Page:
Timing involves several issues. First of all, you have to decide where your priorities lie. Otherwise you run the risk of being assertive just for the sake of being assertive, and talking too much and too long. The result could be that others would view you as being on an ego trip and tune you out. You want to save your assertive efforts for those points that are really important to you. Observations of groups indicate that it is usually more effective to express an opinion after one-third to one-half of the group participants or committee members have already voiced their positions. By that point the members have a good sense of the group's general position and can address themselves to the points being raised, but this timing reduces the chance that group members will have already made up their minds before you speak up.

To be maximally persuasive when expressing an opinion, you need to state your thoughts clearly, concisely, and without self-deprecating remarks. For example, saying, “I just don't understand. Maybe there is something wrong with me but this proposal doesn't feel right to me,” implies that you are inadequate, that there is something wrong with you. It is generally more persuasive to express yourself as a capable person. It is more effective to say, “The way I see it, there seems to be a flaw in this proposal that is hard to pin down. Does anyone else sense that too?” Needless to say, the nonverbal behaviors accompanying opinions are extremely important in determining how that opinion will be received.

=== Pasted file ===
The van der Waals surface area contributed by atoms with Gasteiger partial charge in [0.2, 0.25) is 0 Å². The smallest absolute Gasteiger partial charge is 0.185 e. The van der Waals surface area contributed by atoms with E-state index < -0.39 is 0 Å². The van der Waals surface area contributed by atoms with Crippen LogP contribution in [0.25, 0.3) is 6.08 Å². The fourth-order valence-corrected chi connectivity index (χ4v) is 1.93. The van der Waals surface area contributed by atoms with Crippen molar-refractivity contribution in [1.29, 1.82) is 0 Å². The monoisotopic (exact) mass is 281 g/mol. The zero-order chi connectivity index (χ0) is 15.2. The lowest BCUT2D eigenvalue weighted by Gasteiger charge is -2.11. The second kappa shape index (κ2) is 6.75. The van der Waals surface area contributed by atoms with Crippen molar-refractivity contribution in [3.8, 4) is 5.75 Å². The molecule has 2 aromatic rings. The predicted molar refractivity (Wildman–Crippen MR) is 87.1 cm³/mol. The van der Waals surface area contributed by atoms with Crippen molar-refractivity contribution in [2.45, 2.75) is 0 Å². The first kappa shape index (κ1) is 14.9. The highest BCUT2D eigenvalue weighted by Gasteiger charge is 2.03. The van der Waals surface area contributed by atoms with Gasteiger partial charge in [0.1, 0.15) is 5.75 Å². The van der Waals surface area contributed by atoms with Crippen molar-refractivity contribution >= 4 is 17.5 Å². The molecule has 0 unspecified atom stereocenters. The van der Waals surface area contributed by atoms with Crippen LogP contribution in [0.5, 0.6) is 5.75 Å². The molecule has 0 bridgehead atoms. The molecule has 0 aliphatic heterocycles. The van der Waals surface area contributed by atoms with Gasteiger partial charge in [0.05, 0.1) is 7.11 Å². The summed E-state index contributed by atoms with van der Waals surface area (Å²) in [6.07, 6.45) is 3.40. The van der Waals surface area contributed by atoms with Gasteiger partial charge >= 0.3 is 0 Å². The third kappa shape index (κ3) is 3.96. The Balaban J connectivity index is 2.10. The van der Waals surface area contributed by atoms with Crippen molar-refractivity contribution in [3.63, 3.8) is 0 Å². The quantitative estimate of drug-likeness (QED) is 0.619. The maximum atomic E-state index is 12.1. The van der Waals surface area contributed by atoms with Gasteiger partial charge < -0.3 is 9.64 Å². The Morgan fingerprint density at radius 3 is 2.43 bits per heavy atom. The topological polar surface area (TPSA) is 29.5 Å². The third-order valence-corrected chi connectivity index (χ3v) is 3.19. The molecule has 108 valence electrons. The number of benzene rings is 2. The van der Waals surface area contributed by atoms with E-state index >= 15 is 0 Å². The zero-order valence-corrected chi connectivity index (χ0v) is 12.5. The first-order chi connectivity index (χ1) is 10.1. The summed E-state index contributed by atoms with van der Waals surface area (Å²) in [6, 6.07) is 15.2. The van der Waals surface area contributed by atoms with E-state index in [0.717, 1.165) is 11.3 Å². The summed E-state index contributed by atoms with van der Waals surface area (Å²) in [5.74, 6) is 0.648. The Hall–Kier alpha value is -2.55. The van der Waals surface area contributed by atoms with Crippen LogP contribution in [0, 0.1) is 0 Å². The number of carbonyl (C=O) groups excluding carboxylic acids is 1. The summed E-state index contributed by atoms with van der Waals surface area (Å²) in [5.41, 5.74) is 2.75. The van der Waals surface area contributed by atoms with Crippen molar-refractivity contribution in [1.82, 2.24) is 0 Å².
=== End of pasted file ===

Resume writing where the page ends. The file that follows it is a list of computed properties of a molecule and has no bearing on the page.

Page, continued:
Tact is also very important when taking a position that is in opposition to the rest of the group or a powerful group member such as your boss or supervisor. Here it is often most effective to use empathic assertion in order to “stroke” or warm up the group to your opinion. This does not mean using flattery or making ingratiating comments, but rather finding something that is genuinely good about the group consensus or another person's point of view. For example, “Susan, your point is really well taken. But despite the obstacles we face, I believe we need to take action rather than do nothing.”

In summary, we urge you to practice using the four-step framework the next time you find yourself in a situation that calls for an assertive response, whether this happens on the job or in your personal life. These principles apply to all situations calling for effective assertiveness. Your next opportunity to practice may present itself in your personal life before a work dilemma develops. That is just fine, for it will allow you to fine-tune your skills before you need to use them in a business context. In any event, pay careful attention to how you feel after you assert yourself. Although you might experience some fight-or-flight activation as you initially engage in assertive behavior, the resulting relief and surge in self-confidence you are likely to feel afterward will go a long way toward lowering your level of stress and boosting your self-esteem.